Ben Wilson

The romance of science

The Age of Wonder, by Richard Holmes Just what some- one who studied science should be called was mooted at the 1833 meeting of the British Association for the Advancement of Science. ‘Formerly the “learned” embraced in their wide grasp all the branches of the tree of knowledge, mathematicians as well as philologers, physical as

A sad arbiter of elegance

‘Do you call that thing a coat?’ Brummell sneered when the Duke of Bedford asked for an opinion on a new purchase. The dominance that Brummell held over the fashionable was absolute; his small house in Chesterfield Street was thronged with gentlemen, often including the Prince of Wales, eager to witness the dressing ritual of

Giacomo of all trades

One evening in November 1763 the splendidly named Sir Wellbore Ellis Agar passed a middle-aged Venetian man on Westminster Bridge who, he thought, looked a little glum. Sir Wellbore knew what the stranger needed: ‘a drink, a woman, beef and Yorkshire pudding’. And so he took the 38-year old Casanova to a tavern on Cockspur

Balance and counterbalance

Until the 1760s British statesmen had two empires to manage. One exercised the public imagination and awoke patriotic dreams: the colonies in America and the West Indies. The public frequently wished the other away — the Holy Roman Empire. Britain had been dragged into the morass of European politics from 1714 with the accession of

The politics of the plot

The Arcadian Friends: Inventing the English Landscape Garden by Tim Richardson The man ‘of Polite Imagination’, according to Joseph Addison, was able to delight in things lesser mortals might fail to appreciate, particularly the landscape. ‘It gives him indeed a kind of Property in everything he sees, and makes the most rude uncultivated Parts of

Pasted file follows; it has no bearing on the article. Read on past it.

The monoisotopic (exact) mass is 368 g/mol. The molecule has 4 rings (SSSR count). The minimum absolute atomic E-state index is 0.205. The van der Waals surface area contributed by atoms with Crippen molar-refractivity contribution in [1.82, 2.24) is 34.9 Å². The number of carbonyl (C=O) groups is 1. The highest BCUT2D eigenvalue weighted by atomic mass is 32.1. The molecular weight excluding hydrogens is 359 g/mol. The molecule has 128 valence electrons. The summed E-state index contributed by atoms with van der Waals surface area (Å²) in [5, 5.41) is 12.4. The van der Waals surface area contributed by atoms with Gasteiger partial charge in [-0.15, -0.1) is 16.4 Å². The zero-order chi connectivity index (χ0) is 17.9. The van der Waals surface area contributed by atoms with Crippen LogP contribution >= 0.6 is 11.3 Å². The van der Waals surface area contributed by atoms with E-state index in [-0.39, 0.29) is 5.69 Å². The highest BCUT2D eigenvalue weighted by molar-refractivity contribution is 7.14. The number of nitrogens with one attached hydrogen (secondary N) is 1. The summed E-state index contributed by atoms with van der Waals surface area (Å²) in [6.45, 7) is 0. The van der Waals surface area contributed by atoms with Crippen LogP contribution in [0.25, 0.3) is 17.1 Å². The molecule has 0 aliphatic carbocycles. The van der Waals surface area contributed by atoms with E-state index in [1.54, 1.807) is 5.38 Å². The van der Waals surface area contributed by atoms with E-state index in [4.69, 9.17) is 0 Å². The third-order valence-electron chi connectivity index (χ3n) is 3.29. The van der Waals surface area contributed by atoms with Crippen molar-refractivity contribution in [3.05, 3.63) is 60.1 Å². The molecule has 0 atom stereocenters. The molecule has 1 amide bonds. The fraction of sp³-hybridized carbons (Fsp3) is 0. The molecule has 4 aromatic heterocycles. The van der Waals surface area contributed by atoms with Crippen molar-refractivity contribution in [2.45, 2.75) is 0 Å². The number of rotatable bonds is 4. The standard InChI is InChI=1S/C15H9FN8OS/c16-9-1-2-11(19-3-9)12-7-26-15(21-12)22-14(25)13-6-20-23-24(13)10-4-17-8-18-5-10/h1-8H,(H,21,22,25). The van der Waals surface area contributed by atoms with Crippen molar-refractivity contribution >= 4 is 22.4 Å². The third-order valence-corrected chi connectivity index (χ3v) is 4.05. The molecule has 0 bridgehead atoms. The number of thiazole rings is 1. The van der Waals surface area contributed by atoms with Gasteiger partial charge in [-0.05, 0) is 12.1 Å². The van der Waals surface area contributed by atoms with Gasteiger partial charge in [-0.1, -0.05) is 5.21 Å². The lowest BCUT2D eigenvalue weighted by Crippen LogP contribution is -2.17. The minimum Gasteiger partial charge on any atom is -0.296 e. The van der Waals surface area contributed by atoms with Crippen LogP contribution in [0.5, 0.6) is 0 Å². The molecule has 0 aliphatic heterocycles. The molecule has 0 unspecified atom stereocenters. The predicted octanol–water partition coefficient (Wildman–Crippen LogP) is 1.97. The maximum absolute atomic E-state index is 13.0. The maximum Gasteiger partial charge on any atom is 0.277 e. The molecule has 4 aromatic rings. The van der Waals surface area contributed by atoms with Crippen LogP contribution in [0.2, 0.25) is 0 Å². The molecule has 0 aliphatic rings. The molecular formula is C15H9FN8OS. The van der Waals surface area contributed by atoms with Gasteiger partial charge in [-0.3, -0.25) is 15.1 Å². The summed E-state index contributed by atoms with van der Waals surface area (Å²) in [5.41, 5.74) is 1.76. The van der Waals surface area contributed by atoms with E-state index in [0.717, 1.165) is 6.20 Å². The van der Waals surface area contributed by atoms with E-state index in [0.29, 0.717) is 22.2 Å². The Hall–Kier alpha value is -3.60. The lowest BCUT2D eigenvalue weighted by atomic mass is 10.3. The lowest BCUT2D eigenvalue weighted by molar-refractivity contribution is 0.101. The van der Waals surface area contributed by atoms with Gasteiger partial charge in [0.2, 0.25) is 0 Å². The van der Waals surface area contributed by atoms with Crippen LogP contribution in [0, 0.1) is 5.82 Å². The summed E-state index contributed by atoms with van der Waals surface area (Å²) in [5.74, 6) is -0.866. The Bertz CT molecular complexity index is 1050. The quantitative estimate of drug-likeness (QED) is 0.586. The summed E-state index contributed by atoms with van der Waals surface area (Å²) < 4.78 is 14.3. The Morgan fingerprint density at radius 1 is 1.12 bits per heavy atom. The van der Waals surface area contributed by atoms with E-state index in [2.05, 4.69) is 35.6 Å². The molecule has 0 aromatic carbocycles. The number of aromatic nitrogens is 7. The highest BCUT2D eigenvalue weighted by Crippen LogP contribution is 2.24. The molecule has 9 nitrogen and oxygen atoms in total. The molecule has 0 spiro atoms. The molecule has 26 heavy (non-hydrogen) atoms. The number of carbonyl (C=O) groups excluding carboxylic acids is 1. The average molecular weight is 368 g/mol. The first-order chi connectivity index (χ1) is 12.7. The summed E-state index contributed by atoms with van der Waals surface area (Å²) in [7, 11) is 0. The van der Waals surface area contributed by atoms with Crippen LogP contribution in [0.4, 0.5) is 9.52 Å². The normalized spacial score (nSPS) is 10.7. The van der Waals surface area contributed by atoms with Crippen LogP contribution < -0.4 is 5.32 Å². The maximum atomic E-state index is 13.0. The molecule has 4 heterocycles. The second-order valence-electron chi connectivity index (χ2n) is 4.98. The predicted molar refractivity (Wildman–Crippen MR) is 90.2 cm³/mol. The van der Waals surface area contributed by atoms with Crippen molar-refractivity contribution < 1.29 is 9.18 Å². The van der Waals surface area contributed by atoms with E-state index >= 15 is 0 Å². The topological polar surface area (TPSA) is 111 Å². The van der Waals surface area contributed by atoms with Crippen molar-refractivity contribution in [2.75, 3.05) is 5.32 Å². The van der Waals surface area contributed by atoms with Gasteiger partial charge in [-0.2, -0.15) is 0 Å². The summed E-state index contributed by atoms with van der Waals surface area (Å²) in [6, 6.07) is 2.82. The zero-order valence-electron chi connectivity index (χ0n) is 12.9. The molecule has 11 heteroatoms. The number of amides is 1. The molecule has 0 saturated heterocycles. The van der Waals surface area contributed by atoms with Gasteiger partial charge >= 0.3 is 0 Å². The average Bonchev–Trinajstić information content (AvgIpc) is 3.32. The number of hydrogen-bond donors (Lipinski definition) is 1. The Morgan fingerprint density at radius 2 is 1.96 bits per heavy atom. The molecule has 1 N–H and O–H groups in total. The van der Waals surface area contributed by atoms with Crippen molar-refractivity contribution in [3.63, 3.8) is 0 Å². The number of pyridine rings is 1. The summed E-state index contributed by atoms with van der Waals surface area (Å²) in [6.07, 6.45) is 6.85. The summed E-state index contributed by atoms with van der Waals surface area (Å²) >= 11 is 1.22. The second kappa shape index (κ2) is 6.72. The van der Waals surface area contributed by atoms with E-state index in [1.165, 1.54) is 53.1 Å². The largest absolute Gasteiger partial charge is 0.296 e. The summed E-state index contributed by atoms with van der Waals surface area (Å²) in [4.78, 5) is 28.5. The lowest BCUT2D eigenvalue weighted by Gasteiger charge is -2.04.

Love in a time of chaos

We are promised a true American love story, but the lovers of this romance do not so much make love as f***, even in their tenderest moments. The couple in question are Rosalie, Duchess de la Rochefoucauld and William Short, Thomas Jefferson’s adoptive son and secretary at the Paris embassy in the 1780s and ’90s.

Making a virtue out of necessity

John Evelyn would find our agonies about food all too familiar. He was impressed with the modern ‘miracles of art’ whereby plants were forced in hot beds and meats and fish were preserved for months or years; but nothing tasted better or was more wholesome than fresh ingredients. He was preoccupied by healthy diets, noting

Policies of masterly inactivity

In December 1743 George Bickham produced a caricature, The Late P-m-r M-n-r showing the face of the recently departed premier contorted into a great monstrous yawn — a yawn seemingly stretched to the limits of human endurance. The caption begins with an adaptation of lines from The Dunciad, which come just after the Empress of

A fox with a bit of hedgehog

Replace the commas in the subtitle of this book, ‘Thomas Young, the Anonymous Polymath who Proved Newton Wrong, Explained How We See, and Deciphered the Rosetta Stone Among Other Feats of Genius’, with exclamation marks, and it reads like the title of a Gillray cartoon or the patter of a circus huckster. The problem we

Pudding time for Whigs

Compared with the romance and legend of the Jacobite rebellion of 1745, the ’15 is, as Daniel Szechi ruefully concedes, ‘a dowdier bird’. It has been ill-served by history, just as the Jacobites as a whole have been neglected by historians of the 18th century in favour of the broader trend of Britain’s march of

Keeping the best of order

The preceding volume in the New Oxford History of England, covering the years 1727-1783, described the people as ‘polite and commercial’. Boyd Hilton does not imbue their sons and daughters with Byronic qualities, as his title might suggest; rather, it expresses the extreme volatility of the period. In the 1820s 60 per cent of the

Brothers and sisters in revolt

After a family quarrel in 1717, George I ordered his son and heir’s imprisonment in the Tower. His ministers had to explain that in England not even a king could dispense with habeas corpus. The King considered bundling the future George II on to a man-of-war bound for the West Indian plantations, but reluctantly conceded